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Agencies say they’ll be gentle about parity

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The Obama administration says it will try to accentuate the positive when it goes about implementing the new Mental Health Parity and Addiction Equity Act regulations.

Officials at three agencies – the U.S. Treasury’s Internal Revenue Service; the U.S. Labor Department’s Employee Benefits Security Administration; and the U.S. Department of Health and Human Services’ Center for Consumer Information & Insurance Oversight – talk about how they will persuade employers to follow the parity rules in a batch of answers to questions about implementation.

MHPAEA does not directly require any health plan to offer mental health or addiction treatment benefits, but it does require the rules for any behavioral health benefits offered be similar to the rules for about two-thirds of the medical benefits offered.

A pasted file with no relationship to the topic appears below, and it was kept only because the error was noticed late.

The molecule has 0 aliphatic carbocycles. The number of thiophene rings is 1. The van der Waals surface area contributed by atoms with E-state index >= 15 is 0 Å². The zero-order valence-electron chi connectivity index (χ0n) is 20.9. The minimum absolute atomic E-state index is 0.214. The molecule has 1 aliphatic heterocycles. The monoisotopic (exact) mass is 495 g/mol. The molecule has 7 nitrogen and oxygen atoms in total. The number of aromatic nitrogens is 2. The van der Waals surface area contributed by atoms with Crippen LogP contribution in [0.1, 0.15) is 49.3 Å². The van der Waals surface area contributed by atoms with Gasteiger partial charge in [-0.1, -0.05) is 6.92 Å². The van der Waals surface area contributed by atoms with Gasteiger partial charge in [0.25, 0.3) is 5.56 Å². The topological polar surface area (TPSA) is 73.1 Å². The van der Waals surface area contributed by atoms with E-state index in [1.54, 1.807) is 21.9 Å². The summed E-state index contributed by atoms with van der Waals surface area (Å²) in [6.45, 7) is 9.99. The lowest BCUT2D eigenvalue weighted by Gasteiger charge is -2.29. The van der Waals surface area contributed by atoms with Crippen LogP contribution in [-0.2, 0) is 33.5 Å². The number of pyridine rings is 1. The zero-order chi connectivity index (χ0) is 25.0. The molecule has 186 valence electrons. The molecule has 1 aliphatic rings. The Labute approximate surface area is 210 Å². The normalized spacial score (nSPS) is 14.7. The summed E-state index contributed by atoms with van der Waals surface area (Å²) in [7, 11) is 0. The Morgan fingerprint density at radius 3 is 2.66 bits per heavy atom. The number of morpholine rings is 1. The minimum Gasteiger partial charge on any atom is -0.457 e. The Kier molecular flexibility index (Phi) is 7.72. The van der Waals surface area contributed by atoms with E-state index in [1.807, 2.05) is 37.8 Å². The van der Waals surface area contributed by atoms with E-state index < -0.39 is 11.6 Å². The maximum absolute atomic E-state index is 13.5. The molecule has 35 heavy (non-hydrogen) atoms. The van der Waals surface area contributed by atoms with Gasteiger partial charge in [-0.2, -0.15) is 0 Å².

Separate HHS regulations will require issuers of non-grandfathered individual and small-group health plans to offer behavioral benefits, and to ensure that the behavioral health benefits meet the MHPAEA parity standards.

Some of the answers in the new batch of MHPAEA guidance deal with mechanical issues, such as when the rules are effective for group coverage (for plan years beginning on or after July 1, 2014) and where employers should write if they want to try to get an exemption from the parity requirements.

Another section, which deals with enforcement, addresses the question, “What are the departments doing to promote compliance?”

The agencies said they’ll work with state regulators and through the National Association of Insurance Commissioners to ensure compliance and issue guidance to answer stakeholders’ questions.

“Compliance assistance is a high priority,” the agencies said. “The departments’ approach to implementation is marked by an emphasis on assisting plans and issuers that are working diligently and in good faith to comply with the requirements of the law.”

When the departments get compliance complaints, they’ll work with the “regulated community to correction violations,” the agencies said.

The departments also will put out implementation guides and explain the rules at events, the agencies said.

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